“[I bought] this for obvious reasons. Apple Daily is gone, I saw that this had all of 2020’s advertisements, that’s why I bought it, to read it myself or give it to a friend,” said Matt.
“This is Bleak House’s last day, I want to buy whatever I can,” said Matt. “I draw sometimes, that’s why I bought Tintin, and the cards are for my friends.”
“Even though this is my first visit, it’s a pity having to see people working hard in Hong Kong leaving for various reasons. But I still support their efforts over the past years.”
‘A store with heart’
Monica carried three books she had bought earlier. She wanted a photo with the owner while holding the volumes – Last Waltz in Vienna, as well as two books in French. It took her several attempts to secure one of the items, a book by French writer Victor Hugo.
“This is very special, because I tried ordering it before, and they [Bleak House Books] told me that another person had ordered it,” said Monica.
“Actually I didn’t expect to see the book here when I came to the store a couple of days ago, they said they couldn’t get to [contact] the person who ordered it, and that they could keep the book for me. That’s how I got it.”
“I think Hong Kong does not have a lot of bookstores that put so much effort into book selection,” said Monica. “It is a bookstore with heart.”
When asked if she thinks she will be able to find a substitute, she said it would be difficult, “There are other English-language second-hand bookstores but they are not as attentive.”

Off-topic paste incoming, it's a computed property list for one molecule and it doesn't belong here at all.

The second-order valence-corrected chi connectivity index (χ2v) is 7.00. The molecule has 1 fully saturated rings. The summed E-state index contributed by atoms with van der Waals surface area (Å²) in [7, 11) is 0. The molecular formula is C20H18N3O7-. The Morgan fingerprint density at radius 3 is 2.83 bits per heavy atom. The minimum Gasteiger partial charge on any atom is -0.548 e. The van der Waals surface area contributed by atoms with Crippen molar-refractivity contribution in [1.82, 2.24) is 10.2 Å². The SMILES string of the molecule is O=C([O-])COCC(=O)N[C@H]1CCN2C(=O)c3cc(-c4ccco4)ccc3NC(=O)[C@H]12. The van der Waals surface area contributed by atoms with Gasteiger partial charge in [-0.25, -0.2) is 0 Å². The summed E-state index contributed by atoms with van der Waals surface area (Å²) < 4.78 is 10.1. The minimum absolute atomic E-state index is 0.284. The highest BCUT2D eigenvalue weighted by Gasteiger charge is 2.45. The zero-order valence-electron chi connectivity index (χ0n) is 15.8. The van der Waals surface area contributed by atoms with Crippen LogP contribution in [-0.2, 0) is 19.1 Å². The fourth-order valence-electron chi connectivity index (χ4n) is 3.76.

Taking leave to visit
Just after opening, Wan put out a handful of copies of Apple Daily’s 2020 advertisements. All copies on display were gone before 1:00 p.m.. Ms T was the second person to buy a copy on Friday.
T, who works in the education sector, took a half-day off work to visit Bleak House Books before it closes for good.
“I have always wanted to visit, but because it’s in East Kowloon, which is quite far away from where I live and where I work, I had not had the chance to come,” said T. “Knowing that it’s their last day today, I really wanted to come and I found the opportunity to take leave.”
“I think it’s a very local place, but its style is very westernised…they have more books from other countries, as well as a large variety of choices…it’s very comfortable here.”
It took a while before Wan selected a children’s book, Ira Sleeps Over, from a countertop when HKFP asked which was his favourite book in the shop. “I have fond memories of this book, just as a kid when I was small,” he said.
The lawyer said he read the book to his two children, aged seven and nine, but “I don’t know if it’s their favourite.”
“It just reminds me of growing up in New York, it’s funny, it’s well illustrated, well-written…it’s for sentimental reasons,” said Wan.
While over half the store’s stockpile has been cleared, the lawyer said in August and again on Friday that he would try donating the remaining books to other local independent bookshops and “local institutions that want them.”
“When I said that [in August], I didn’t really imagine that people would buy so many of our books, so I thought we would have more books to donate.”